Olyvia Mamae is off to a phenomenal start to her junior campaign. Representing the East Anchorage Thunderbirds, she is the current state leader in all four of her events: 100, 200, 100 hurdles and 300 hurdles. After competing at the state meet last spring, Mamae is sure to improve upon her finishes after she placed third and fourth, respectively, in the 100 and 100 hurdles. Some people may contribute her success to luck or pure talent, but Mamae got to work in the preseason, logging times at every indoor meet held at The Dome. Already, her efforts have paid off, scoring lifetime personal bests in the quadruple events. Even more impressive, she has finished no lower than first so far this season, earning wins at Big C Relays and quad meets against Anchorage schools. How far will she go this season? Only time will tell for Mamae.
When Jared Gardiner first competed for Dimond High in 2019, his times were modest, going 5-flat for the 1,600 and 11:26 over 3,200. But with a pandemic wiping out his sophomore season, Gardiner’s improvement has led him to the top, slicing off 30 seconds in the 1600 and over two minutes in the 3,200. The senior returns with state experience, placing third and fifth, along with a runner-up finish in cross country. He is only half a second behind Santiago Gomez-Prosser’s school record in the eight-lap race, with healthy margins in all three of his races at the distance. With the BYU-commit continuing to make steady gains this season, the competition is sure to provide some good battles for Gardiner, who has the strength to make a run at the distance triple.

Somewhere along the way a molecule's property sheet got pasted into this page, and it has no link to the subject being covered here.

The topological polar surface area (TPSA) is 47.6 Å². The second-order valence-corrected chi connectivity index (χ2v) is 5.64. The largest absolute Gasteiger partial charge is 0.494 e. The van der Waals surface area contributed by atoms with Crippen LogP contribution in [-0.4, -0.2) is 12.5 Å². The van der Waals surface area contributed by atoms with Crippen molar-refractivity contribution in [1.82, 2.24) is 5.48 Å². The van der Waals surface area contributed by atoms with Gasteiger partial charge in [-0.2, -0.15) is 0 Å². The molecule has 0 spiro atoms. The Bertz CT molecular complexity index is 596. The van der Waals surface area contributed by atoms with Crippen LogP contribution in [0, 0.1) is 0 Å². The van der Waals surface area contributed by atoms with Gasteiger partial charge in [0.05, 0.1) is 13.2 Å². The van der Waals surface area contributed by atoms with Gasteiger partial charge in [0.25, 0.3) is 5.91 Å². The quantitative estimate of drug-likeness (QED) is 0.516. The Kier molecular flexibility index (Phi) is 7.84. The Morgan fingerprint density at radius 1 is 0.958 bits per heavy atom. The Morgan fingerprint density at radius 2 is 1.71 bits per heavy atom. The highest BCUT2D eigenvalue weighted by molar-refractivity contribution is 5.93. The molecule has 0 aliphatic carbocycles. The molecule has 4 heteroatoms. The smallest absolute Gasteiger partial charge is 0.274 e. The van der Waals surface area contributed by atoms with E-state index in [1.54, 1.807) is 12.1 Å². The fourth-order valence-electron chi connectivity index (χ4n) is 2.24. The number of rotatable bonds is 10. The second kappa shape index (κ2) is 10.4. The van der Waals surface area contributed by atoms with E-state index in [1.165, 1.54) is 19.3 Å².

Leading the competition in Southeast Alaska is Clare Mullen of the Sitka Wolves. After only two meets, the freshman phenom has already proved she is a force to be reckoned with on the track. From 400 up to 3,200, Mullen has put up some respectable marks, going 1:02 for 400 and 2:30 for the 800, and is likely to continue improving as the season progresses. Currently, she is the leader among small schools in two events, rounding out the top three in her other disciplines. Until she competes at the state meet, Mullen will be racing the clock, giving her all and making every second count.
Jumping to new heights is what Ellie VanDeventer does best. The sophomore from Healy has posted an impressive season so far in the high jump, opening up at Big C Relays with a tenth-place finish, then jumping 11 inches higher to lead the state rankings three weeks later. At last weekend’s SoHi Invitational, VanDeventer took the win, setting a school record of 5 feet, 1 inch and topping her previous best by five inches. The sky is truly the limit for the Tri-Valley Viking.